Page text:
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Field notes: Fieldwork during work hours

Levels of food loss are product
and value chain specific. An important first step in determining methods and
metrics to evaluate food loss of perishables was to identify the product (or products)
and map the value chains. The objective of my fieldwork this summer was to
identify a perishable vegetable important in the Indian food system and map the
value chains. Tomatoes were chosen because they are: perishable vegetables, good
sources of micronutrients (such as ascorbic acid), produced throughout the year
in India, and are widely consumed across regions. Working with a summer intern
from TERI School of Advanced Studies,
we spoke with different actors along the tomato value chain, from farm to retail,
to identify the major actors and activities.

image

Repacking tomatoes at a wholesale collection
center (Photo credit: Jocelyn Boiteau)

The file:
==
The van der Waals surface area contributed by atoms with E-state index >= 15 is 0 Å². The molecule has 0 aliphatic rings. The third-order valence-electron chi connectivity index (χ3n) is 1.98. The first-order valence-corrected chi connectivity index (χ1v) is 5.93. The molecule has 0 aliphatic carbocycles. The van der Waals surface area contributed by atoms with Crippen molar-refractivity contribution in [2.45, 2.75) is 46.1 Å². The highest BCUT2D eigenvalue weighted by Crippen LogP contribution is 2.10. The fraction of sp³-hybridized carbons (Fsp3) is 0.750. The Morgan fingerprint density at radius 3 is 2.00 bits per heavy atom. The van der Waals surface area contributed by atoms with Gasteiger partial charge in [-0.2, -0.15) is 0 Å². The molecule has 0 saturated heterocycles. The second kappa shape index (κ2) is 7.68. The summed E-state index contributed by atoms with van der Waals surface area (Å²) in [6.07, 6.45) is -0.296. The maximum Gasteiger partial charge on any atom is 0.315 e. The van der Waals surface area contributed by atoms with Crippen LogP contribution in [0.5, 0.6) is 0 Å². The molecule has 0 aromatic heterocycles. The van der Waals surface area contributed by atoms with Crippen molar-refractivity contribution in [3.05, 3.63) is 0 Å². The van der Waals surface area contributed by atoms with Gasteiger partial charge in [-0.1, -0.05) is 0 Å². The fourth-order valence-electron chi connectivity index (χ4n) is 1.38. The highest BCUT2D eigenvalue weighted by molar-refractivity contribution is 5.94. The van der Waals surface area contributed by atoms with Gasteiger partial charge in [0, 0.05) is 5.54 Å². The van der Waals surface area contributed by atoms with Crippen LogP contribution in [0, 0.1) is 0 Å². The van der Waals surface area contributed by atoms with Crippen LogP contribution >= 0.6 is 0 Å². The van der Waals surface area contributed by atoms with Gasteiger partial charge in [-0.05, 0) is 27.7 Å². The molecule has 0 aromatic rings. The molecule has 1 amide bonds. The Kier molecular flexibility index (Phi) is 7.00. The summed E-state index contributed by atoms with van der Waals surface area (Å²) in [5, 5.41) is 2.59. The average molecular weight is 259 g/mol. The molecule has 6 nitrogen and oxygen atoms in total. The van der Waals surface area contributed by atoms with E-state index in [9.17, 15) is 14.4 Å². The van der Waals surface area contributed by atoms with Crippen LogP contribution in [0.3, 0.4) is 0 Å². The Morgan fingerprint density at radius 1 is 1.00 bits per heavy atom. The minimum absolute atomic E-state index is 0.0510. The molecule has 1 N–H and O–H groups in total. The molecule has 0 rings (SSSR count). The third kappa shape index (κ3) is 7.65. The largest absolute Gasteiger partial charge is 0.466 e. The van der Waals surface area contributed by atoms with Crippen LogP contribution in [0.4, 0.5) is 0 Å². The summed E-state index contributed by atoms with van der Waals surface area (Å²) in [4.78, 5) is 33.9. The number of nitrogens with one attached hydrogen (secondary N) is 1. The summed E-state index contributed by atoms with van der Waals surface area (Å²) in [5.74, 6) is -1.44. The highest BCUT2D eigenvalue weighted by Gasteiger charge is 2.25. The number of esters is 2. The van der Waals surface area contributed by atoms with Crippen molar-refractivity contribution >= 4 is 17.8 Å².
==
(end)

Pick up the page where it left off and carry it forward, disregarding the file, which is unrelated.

Learning how to conduct our work
during normal work hours for the different actors proved to be challenging, but
also provided important information and observations. Navigating this work
during work hours, I learned about different cultural norms, such as bohni time, as well as the challenges
and benefits of interviewing actors and observing activities as they are
ongoing.

Bohni, the first sale of the day

I first learned the concept of “bohni” during lunch at the TCI-TARINA New Delhi office
while discussing different markets around Delhi and negotiation practices. Bohni is a local custom where the first
sale of the day determines the luck for sales for the rest of the day. It would